Cyber security player Palo Alto Networks (NYSE:PANW) recently announced its first quarter results that outpaced market expectations. The company has had a strong run this year, with its stock growing 20% during the year. But a weak outlook for the second quarter sent its stock tumbling 11% in the after-hours trading session post result announcement.
Palo Alto Networks’ Financials
For the first quarter, its revenues grew 18% over the year to $771.9 million, ahead of the Street’s estimate of $769 million. Adjusted earnings fell 10% over the year to $1.05 per share, but were ahead of the market’s forecast of $1.03 per share.
While the quarter’s performance was impressive, sales in the product segment fell 4% over the year to $231.2 million – the first ever decline in the segment in the last 11 quarters. The shift reflects the growing importance of the subscription segment. Analysts stated that “the magnitude and timing of the over stimulating focus on cloud security products left the firewall pipeline drained for the first quarter”. Subscription and support revenues grew 30% over the year to $540.7 million driven by a 38% growth in subscription revenues and 21% increase in services revenues.
Billings for the quarter grew 18% to $897.4 million with deferred revenues growing 26% to $3 billion.
For the current quarter, the company expects earnings of $1.11-$1.13 per share, significantly short of the Street’s expected earnings of $1.28 per share. The lower than expected earnings were attributed to the cost of acquisitions. Palo Alto Networks expects revenues of $838-$848 million for the second quarter and $3.44-$3.48 billion for the current year. It forecast the year’s earnings at $4.9-$5 per share. The market was looking for revenues of $851.28 million for the quarter and $3.46 billion for the year.
Palo Alto Network’s Acquisition Growth
Palo Alto Networks is targeting $6 billion in billings and $5 billion in revenues by fiscal 2022. It has been on an acquisition spree to deliver on this target. Recently, it announced the $150 million acquisition of San Jose-based cloud security startup Aporeto. Set up in 2016, Aporeto offers a comprehensive cloud-native security for containers and microservices. It identifies workloads and applies micro-segmentation across all infrastructures, thus allowing customers to secure applications at scale.
Aporeto had been recognized as a Gartner Cool Vendor in Cloud Security in 2018 and was among the leading 100 players in CNBC’s Upstart list for 2019. Aporeto co-founders Dimitri Stiliadis and Satyam Sinha have agreed to join Palo Alto Networks. Aporeto was privately held prior to the acquisition and had raised $38 million from investors including Norwest Ventures Partners, Comcast Ventures, and Wing Venture Capital. Valuation and other financial details of the company were not disclosed.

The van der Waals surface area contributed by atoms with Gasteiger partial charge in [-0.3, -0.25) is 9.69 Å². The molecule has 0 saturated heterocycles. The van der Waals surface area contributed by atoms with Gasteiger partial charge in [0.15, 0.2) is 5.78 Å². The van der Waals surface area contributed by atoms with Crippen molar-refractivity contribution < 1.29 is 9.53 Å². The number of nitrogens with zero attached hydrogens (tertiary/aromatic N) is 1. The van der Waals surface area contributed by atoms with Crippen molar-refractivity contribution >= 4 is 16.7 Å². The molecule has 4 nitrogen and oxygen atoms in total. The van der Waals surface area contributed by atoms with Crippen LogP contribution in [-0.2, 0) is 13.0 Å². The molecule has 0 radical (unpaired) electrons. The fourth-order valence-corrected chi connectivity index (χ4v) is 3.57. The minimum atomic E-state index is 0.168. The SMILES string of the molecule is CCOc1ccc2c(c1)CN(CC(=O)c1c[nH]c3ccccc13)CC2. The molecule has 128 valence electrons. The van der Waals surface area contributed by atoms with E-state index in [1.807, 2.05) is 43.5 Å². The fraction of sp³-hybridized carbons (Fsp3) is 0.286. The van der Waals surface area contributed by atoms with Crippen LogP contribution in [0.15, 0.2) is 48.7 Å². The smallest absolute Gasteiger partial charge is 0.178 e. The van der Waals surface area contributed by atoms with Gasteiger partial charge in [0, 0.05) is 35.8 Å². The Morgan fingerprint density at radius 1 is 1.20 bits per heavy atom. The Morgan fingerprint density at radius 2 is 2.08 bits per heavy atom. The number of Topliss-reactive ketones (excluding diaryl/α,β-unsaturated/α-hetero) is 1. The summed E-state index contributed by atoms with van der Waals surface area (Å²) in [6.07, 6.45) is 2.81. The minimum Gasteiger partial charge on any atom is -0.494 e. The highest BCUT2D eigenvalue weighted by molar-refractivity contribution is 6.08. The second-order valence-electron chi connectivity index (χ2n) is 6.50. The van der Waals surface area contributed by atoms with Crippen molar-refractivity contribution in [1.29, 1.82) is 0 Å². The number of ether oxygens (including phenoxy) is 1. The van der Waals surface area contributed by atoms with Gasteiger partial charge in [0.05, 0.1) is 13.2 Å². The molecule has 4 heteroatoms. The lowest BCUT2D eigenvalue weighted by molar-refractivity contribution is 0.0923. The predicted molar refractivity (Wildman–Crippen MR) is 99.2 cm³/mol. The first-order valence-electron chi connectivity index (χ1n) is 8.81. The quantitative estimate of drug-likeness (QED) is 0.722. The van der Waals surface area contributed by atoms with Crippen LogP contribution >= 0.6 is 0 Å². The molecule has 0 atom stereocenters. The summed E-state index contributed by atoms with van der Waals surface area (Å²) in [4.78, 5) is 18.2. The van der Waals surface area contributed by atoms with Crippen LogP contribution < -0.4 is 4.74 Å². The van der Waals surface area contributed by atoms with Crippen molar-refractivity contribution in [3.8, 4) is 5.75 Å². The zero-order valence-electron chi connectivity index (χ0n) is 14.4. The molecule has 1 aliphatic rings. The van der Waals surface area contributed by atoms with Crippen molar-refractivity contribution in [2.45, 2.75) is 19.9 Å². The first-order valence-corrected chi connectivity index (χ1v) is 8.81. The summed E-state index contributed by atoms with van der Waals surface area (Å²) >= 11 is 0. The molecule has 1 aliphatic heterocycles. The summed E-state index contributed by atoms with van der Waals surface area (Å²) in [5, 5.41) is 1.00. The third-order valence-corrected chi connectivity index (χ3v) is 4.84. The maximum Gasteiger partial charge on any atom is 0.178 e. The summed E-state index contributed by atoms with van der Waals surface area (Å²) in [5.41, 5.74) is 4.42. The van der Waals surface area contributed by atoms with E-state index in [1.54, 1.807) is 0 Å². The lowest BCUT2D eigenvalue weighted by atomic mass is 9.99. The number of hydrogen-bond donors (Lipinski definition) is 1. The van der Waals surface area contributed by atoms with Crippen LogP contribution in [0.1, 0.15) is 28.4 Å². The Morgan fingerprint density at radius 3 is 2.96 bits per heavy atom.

Palo Alto Network’s Product Growth
Besides acquisitions, Palo Alto Networks has also been improving its product portfolio. It recently announced new enhancements to Prisma Access, the comprehensive secure access service edge (SASE) platform. The Prisma platform integrates Palo Alto’s cloud security solutions to provide end-to-end security solutions on a cloud platform. These services include IPsec VPN, SSL VPN, cloud-delivered malware analysis, DNS Security, and URL filtering capabilities.
The enhancements include a new Prisma Access SD-WAN service that delivers a simple, secure end-to-end SD-WAN infrastructure, with Prisma Access operating as the cloud-based SD-WAN hub and next-generation firewalls operating as the SD-WAN appliances in the branch; a new cloud-based management user interface that enables for a consistent security policy to be applied across physical and virtual firewalls; new SaaS service-level agreements to extend the uptime; and security processing performance SLAs and new DLP service that ensures comprehensive data protection and governance.
Besides Prisma, Palo Alto has also been expanding the Cortex offering, its detection and response platform. It introduced Cortex XDR 2.0 that adds third-party data to a unified platform to deliver enhanced endpoint security. It now extends Cortex XDR’s behavioral analytics capabilities to logs collected from third-party firewalls to accelerate detection across multi-vendor environments. It also leverages AI and machine learnings to drive malware detection and to stay ahead of attackers’ techniques. Additionally, it has introduced a new Device Control module so that organizations have granular USB access management on the endpoint to prevent malware and data loss caused by unsanctioned devices. Recently, Cortex was also awarded the FedRAMP in process designation to help the company target the government sector as well.
Palo Alto is making the right moves to hit its target in the next couple years. Acquisitions and product development will continue to impair its earnings in the short run. Its stock is currently trading at $227.22 with a market capitalization of $22.3 billion. It touched a 52-week high of $260.63 in March this year. It was trading at a 52-week low of $168.81 in December last year, when most tech stocks had fallen.
This segment is a part in the series : Cloud Stocks